This one took a bit longer for me to get into than others in the series, mostly because it introduces and follows new characters, and I had an initial aversion to Trynne Kiskadden because the name Trynne sounds so much like Tris (from the Divergent series. One of my least favorite heroines ever!) Fortunately, they are nothing alike. Trynne is a far more likable and relatable teenager, and while she is trying to “find herself,” she has no angst whatsoever. 🙂 Trynne also has a crush on Evie’s son Fallon, who is impetuous, arrogant, and thinks of her as a cousin–or so he says. The dynamic between them is intriguing, but I think it festered a bit of leftover resentment I still held over the fact that Owen and Evie didn’t end up together. I liked Sinia a lot less in this book, probably because she seemed rather colorless and matronly. It still seemed like Owen got the short end of the stick.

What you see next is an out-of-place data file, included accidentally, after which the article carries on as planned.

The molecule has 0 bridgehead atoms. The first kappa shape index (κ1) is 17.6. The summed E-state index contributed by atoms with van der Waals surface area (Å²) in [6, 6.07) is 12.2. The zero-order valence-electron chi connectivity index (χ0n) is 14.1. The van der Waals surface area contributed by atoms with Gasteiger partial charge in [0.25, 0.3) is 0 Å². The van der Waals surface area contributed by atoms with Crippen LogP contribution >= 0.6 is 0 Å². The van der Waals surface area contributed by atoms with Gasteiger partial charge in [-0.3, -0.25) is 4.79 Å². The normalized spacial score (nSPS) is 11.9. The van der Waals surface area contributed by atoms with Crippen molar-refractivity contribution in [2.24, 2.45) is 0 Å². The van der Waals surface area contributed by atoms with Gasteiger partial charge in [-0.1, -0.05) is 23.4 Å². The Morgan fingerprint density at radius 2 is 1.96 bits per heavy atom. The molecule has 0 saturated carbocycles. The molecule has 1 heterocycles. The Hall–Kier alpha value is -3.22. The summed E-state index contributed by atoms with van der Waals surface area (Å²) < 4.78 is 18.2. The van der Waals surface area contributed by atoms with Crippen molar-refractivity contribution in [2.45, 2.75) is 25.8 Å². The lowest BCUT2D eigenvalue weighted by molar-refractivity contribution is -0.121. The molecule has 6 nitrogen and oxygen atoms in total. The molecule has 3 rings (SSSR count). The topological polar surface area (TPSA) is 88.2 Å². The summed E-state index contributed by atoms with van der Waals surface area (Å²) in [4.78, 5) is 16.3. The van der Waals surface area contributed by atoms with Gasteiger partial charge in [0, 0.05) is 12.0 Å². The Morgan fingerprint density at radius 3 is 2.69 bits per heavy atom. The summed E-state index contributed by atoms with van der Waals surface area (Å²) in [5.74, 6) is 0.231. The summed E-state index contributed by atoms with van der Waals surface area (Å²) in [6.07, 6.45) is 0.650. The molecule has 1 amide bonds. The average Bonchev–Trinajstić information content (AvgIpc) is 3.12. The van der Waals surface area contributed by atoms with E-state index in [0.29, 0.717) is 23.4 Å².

Meanwhile, King Drew, the Arthurian character, and Myrddin, the Merlin character, were actually more peripheral than I expected. Drew marries Genevieve, Evie’s daughter and also the Guinevere character. Owen holds the seat of the most valued knight at the circular table, but Trynne secretly knows that she will inherit it. With Myrddin’s help, she finds herself whisked away by the power of the Fountain to become the first of this generation of Oath Maidens, the women who will ultimately train for the coming war. Her story echoes Joan of Arc a bit, which obviously isn’t part of the Arthurian legends, but it’s a great addition.
I find it very hard to review this series, and I’m not entirely sure why. While the plot is coherent, there’s a lot going on, so much so that I don’t focus on all of it. This gives the overall impression that it’s a world that is complete within itself, which is part of what I like about it. It’s a more complete escape than a lot of other fictional stories seem to be.
My rating: ****1/2
Violence: fantasy only
Sexual content: none
Political content: none
Leave a Reply